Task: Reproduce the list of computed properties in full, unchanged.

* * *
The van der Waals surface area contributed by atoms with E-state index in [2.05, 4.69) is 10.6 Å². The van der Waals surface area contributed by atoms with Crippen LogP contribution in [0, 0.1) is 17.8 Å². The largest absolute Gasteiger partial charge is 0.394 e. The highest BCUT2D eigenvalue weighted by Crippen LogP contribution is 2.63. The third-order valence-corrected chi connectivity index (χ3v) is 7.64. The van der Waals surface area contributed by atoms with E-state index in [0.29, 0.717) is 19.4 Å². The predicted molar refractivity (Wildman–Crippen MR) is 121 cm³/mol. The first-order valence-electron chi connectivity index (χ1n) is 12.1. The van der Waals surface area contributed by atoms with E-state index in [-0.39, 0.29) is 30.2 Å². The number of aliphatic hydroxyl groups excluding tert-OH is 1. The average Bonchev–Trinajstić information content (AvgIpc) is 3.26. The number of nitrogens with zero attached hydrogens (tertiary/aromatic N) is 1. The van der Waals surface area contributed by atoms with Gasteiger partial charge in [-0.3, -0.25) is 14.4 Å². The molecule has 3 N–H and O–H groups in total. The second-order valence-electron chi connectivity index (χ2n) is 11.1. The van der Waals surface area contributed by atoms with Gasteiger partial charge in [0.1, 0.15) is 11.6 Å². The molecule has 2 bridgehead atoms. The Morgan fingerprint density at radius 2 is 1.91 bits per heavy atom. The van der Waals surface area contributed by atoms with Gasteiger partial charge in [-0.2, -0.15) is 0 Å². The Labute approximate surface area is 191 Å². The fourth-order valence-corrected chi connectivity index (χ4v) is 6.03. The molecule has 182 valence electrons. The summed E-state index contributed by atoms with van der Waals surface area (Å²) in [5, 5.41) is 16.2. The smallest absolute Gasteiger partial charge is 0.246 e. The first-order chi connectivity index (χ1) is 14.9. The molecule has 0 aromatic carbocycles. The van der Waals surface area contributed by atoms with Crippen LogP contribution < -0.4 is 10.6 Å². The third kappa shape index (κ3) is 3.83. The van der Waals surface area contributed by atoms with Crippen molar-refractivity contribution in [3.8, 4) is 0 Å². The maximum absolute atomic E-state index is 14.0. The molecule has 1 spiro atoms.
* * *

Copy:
The van der Waals surface area contributed by atoms with E-state index in [2.05, 4.69) is 10.6 Å². The van der Waals surface area contributed by atoms with Crippen LogP contribution in [0, 0.1) is 17.8 Å². The largest absolute Gasteiger partial charge is 0.394 e. The highest BCUT2D eigenvalue weighted by Crippen LogP contribution is 2.63. The third-order valence-corrected chi connectivity index (χ3v) is 7.64. The van der Waals surface area contributed by atoms with E-state index in [0.29, 0.717) is 19.4 Å². The predicted molar refractivity (Wildman–Crippen MR) is 121 cm³/mol. The first-order valence-electron chi connectivity index (χ1n) is 12.1. The van der Waals surface area contributed by atoms with E-state index in [-0.39, 0.29) is 30.2 Å². The number of aliphatic hydroxyl groups excluding tert-OH is 1. The average Bonchev–Trinajstić information content (AvgIpc) is 3.26. The number of nitrogens with zero attached hydrogens (tertiary/aromatic N) is 1. The van der Waals surface area contributed by atoms with Gasteiger partial charge in [-0.3, -0.25) is 14.4 Å². The molecule has 3 N–H and O–H groups in total. The second-order valence-electron chi connectivity index (χ2n) is 11.1. The van der Waals surface area contributed by atoms with Gasteiger partial charge in [0.1, 0.15) is 11.6 Å². The molecule has 2 bridgehead atoms. The Morgan fingerprint density at radius 2 is 1.91 bits per heavy atom. The van der Waals surface area contributed by atoms with Gasteiger partial charge in [-0.2, -0.15) is 0 Å². The Labute approximate surface area is 191 Å². The fourth-order valence-corrected chi connectivity index (χ4v) is 6.03. The molecule has 182 valence electrons. The summed E-state index contributed by atoms with van der Waals surface area (Å²) in [5, 5.41) is 16.2. The smallest absolute Gasteiger partial charge is 0.246 e. The first-order chi connectivity index (χ1) is 14.9. The molecule has 0 aromatic carbocycles. The van der Waals surface area contributed by atoms with Crippen LogP contribution < -0.4 is 10.6 Å². The third kappa shape index (κ3) is 3.83. The van der Waals surface area contributed by atoms with Crippen molar-refractivity contribution in [3.8, 4) is 0 Å². The maximum absolute atomic E-state index is 14.0. The molecule has 1 spiro atoms.